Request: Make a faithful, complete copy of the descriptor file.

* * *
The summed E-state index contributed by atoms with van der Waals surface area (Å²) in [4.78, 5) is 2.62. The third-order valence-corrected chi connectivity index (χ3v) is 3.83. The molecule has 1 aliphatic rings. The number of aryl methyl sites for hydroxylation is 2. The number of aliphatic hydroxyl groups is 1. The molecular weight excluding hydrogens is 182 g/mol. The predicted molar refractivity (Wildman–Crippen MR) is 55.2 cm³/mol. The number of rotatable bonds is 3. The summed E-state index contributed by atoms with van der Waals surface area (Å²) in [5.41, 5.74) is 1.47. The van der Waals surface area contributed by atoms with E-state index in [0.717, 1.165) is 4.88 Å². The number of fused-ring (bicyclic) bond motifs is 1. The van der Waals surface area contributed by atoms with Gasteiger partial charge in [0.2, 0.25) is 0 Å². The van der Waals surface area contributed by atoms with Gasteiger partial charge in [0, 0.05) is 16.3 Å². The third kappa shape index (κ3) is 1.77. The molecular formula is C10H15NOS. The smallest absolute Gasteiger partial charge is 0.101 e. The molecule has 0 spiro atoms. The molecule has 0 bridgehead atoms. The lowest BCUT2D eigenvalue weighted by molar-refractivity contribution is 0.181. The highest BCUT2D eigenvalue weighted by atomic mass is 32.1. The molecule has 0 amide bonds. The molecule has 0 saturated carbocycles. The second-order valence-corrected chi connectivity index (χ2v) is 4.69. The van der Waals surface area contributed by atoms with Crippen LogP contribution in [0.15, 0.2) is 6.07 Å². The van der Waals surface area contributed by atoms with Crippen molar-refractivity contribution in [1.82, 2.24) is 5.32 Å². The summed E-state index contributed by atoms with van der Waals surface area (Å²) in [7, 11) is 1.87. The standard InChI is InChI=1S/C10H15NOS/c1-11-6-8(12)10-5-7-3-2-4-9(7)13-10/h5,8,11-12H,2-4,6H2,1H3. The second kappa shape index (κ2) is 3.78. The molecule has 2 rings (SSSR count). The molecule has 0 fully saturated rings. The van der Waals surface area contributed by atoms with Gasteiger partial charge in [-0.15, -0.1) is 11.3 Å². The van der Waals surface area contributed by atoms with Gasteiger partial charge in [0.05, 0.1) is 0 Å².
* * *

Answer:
The summed E-state index contributed by atoms with van der Waals surface area (Å²) in [4.78, 5) is 2.62. The third-order valence-corrected chi connectivity index (χ3v) is 3.83. The molecule has 1 aliphatic rings. The number of aryl methyl sites for hydroxylation is 2. The number of aliphatic hydroxyl groups is 1. The molecular weight excluding hydrogens is 182 g/mol. The predicted molar refractivity (Wildman–Crippen MR) is 55.2 cm³/mol. The number of rotatable bonds is 3. The summed E-state index contributed by atoms with van der Waals surface area (Å²) in [5.41, 5.74) is 1.47. The van der Waals surface area contributed by atoms with E-state index in [0.717, 1.165) is 4.88 Å². The number of fused-ring (bicyclic) bond motifs is 1. The van der Waals surface area contributed by atoms with Gasteiger partial charge in [0.2, 0.25) is 0 Å². The van der Waals surface area contributed by atoms with Gasteiger partial charge in [0, 0.05) is 16.3 Å². The third kappa shape index (κ3) is 1.77. The molecular formula is C10H15NOS. The smallest absolute Gasteiger partial charge is 0.101 e. The molecule has 0 spiro atoms. The molecule has 0 bridgehead atoms. The lowest BCUT2D eigenvalue weighted by molar-refractivity contribution is 0.181. The highest BCUT2D eigenvalue weighted by atomic mass is 32.1. The molecule has 0 amide bonds. The molecule has 0 saturated carbocycles. The second-order valence-corrected chi connectivity index (χ2v) is 4.69. The van der Waals surface area contributed by atoms with Crippen LogP contribution in [0.15, 0.2) is 6.07 Å². The van der Waals surface area contributed by atoms with Crippen molar-refractivity contribution in [1.82, 2.24) is 5.32 Å². The summed E-state index contributed by atoms with van der Waals surface area (Å²) in [7, 11) is 1.87. The standard InChI is InChI=1S/C10H15NOS/c1-11-6-8(12)10-5-7-3-2-4-9(7)13-10/h5,8,11-12H,2-4,6H2,1H3. The second kappa shape index (κ2) is 3.78. The molecule has 2 rings (SSSR count). The molecule has 0 fully saturated rings. The van der Waals surface area contributed by atoms with Gasteiger partial charge in [-0.15, -0.1) is 11.3 Å². The van der Waals surface area contributed by atoms with Gasteiger partial charge in [0.05, 0.1) is 0 Å².